[We have] more awareness of the preventative benefits of a character initiative as opposed to the typical reactive approach to situations. There is a sense of excitement by organization leaders as they begin to see a change in their culture. Bob Powell
Character Council
Fort Collins, CO

"[The Police Dynamics training] brings us closer together, more like a family … it reminds us of why we’re out there and what it’s about.”
Captain John Decker
Dorchester County Sheriff's Office, SC

"This class gave me the vocabulary that I have been looking for to praise and motivate my employees."
Police Dynamics participant

"We’ve built a much better relationship with each other. We’ve seen a decrease in complaints. We’ve become a family instead of a place to work."
Sheriff Howie Godwin
Highlands County, FL

“This shows us a new approach to recognize employees’ character traits - and to acknowledge them for those good traits versus, 'You did an excellent job…' It’s some fresh ideas in an area that we probably all need to change."
Major P.D. Taylor
Oklahoma County Sheriff's Office

"The Police Dynamics training that Ray Nash brought teaches the things that are at the core of being a good police officer – being trustworthy, being of good character…"
Sgt. Julie Shearer
Cincinnati Police Div.

“In the Police Dynamics training seminar, the officers are able to set a standard in their own lives of the kind of character they want to see in their community."
Chaplain Carl Nelson
Colorado Springs Police Department

"Character is the solution to the real problem in our community of crime. Character supplies the answer."
Hon. F.A. Schad
Former Judge
Burleson, TX

“I want you to know that my international and national career was very much influenced by your lessons and knowing you was of paramount importance for my job and career. Many Romanian police officers are grateful to you and to Character training."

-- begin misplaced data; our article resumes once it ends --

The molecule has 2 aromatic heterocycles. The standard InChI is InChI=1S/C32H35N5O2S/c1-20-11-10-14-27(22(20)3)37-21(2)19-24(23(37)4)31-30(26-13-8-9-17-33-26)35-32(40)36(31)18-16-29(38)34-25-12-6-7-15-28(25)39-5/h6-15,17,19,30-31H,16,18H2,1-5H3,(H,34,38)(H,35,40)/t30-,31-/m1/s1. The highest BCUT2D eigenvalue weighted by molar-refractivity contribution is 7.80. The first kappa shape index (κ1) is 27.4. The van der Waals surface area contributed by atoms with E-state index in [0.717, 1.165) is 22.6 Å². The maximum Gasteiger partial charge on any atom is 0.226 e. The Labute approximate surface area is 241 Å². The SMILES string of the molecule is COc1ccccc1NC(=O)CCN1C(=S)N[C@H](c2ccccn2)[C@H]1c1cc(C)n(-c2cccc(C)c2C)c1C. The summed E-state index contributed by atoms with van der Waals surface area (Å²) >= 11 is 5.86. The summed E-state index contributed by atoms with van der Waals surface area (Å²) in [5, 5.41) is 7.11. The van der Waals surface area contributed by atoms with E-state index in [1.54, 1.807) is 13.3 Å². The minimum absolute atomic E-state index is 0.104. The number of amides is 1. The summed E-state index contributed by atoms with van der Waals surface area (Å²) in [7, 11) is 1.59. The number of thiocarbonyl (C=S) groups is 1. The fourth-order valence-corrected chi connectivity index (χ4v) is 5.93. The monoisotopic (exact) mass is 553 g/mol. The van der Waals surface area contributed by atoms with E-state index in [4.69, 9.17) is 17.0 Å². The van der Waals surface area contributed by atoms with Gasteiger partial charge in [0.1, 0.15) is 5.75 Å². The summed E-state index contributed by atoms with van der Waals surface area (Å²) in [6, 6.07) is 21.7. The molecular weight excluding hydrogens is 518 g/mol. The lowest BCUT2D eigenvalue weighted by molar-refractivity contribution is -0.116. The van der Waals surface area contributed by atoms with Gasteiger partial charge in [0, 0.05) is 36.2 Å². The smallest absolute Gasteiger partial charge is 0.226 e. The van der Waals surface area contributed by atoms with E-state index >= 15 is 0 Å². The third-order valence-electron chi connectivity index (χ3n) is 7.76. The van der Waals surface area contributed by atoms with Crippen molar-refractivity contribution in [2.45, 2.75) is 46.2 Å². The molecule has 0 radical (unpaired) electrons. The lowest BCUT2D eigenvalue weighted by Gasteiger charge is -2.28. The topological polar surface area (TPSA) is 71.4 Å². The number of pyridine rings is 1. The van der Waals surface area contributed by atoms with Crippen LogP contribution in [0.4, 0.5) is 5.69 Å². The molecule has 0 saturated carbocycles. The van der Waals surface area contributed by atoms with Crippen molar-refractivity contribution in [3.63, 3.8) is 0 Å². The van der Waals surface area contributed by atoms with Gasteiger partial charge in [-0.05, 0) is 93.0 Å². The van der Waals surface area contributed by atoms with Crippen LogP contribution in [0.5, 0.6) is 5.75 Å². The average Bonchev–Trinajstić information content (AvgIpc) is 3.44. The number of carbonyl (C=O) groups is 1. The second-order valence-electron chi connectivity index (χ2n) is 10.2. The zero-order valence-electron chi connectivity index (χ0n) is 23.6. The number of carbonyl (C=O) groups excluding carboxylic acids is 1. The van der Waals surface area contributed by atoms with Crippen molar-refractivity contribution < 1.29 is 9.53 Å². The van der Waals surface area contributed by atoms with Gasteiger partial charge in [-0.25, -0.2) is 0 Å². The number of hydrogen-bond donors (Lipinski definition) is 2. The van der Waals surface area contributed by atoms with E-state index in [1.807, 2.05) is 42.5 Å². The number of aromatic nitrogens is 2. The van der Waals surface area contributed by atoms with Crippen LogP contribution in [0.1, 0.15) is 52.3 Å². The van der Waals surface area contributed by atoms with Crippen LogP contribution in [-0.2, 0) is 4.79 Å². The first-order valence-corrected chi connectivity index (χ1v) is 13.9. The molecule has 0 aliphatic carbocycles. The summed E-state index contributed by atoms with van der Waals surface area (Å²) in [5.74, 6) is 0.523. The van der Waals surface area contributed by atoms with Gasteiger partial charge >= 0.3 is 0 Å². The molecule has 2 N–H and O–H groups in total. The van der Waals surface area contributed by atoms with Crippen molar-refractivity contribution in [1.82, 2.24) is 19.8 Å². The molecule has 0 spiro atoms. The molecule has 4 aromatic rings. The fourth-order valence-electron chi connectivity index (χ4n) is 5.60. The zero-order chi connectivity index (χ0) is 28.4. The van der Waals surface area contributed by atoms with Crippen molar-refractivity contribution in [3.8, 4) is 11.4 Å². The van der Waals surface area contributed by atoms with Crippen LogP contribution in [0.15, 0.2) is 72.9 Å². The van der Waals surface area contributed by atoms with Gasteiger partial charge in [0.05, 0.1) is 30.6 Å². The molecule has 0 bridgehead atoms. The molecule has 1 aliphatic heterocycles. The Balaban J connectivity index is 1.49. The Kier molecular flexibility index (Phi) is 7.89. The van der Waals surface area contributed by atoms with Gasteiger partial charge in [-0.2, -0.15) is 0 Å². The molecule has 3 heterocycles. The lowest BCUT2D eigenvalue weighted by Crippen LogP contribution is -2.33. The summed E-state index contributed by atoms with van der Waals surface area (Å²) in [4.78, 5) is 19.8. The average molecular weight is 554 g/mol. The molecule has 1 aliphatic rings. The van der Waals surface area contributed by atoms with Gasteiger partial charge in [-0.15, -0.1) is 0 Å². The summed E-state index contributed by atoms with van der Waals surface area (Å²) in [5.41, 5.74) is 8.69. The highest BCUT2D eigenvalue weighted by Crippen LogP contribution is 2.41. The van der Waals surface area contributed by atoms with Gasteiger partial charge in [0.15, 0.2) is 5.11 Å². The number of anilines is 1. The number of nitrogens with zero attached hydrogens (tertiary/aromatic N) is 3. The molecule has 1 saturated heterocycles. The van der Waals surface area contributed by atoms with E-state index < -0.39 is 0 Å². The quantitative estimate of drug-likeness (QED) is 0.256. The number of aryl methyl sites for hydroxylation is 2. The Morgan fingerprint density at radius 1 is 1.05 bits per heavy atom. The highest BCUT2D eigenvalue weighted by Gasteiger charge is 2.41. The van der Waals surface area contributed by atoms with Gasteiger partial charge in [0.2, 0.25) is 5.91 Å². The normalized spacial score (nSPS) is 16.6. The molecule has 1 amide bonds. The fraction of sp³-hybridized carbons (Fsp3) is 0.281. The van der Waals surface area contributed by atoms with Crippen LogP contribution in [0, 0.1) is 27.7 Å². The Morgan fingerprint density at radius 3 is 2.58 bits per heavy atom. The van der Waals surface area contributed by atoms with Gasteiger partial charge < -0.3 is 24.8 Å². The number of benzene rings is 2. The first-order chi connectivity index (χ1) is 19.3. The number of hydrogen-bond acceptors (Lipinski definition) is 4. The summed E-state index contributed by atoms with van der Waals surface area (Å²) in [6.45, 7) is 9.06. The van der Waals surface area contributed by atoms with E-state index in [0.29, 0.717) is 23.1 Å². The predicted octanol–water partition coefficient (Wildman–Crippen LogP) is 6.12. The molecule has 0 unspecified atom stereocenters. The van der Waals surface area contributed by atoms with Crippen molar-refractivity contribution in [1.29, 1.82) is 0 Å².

Teofil Parasca
Assistant Superintendent
Arad County Police
Romania

"I would like to work more toward management by principles instead of rules – with an emphasis on character and guiding principles."
Chief Lynn Williams
Chickasha, OK

“We need to return to our basic character traits that made this country great. Ray Nash has the program to do it."
Police Dynamics participant

"This shows us a new approach to recognize those employees’ character traits and to recognize and acknowledge them for those good traits versus, “You did an excellent job…” It’s some fresh ideas in an area that we probably all need to change."
Major P.D. Taylor
Oklahoma County Sheriff's Office

"In the three years prior to our character initiative, we had 42 labor and employee grievances, and seven different lawsuits. In the three years since we put the character initiative in place, we have had two grievances and no lawsuits from employees. I think that, in and of itself, is significant."
Rodney Ray
City Manager
Owasso, OK

"Absolutely fantastic! It reminded me of why I wanted to be a peace officer."
Police Dynamics participant

"the finest value-added training anywhere."
Sheriff David Williams
Tarrant County, TX

"We continue to benefit from your teaching and hire with a strong emphasis on character."
Chief Tom McClain
Willard, MO

"Once again, I feel absolutely indebted to you for the program you have developed and your desire to change the world through the building of better law enforcement officers."
Glen P. Trainor
Undersheriff
Grand County, CO

"Sheriff Ray Nash is an internationally recognized speaker that you and your staff will learn powerful principles from, while enjoying the lesson."
DeWayne Beggs
Sheriff
Cleveland County, OK

"Very comprehensive, a great resource manual for the future. The seminar was dynamic in every way. What a great resource for people throughout their day-to-day routines.”
Doug Carter
Trooper
Indiana State Police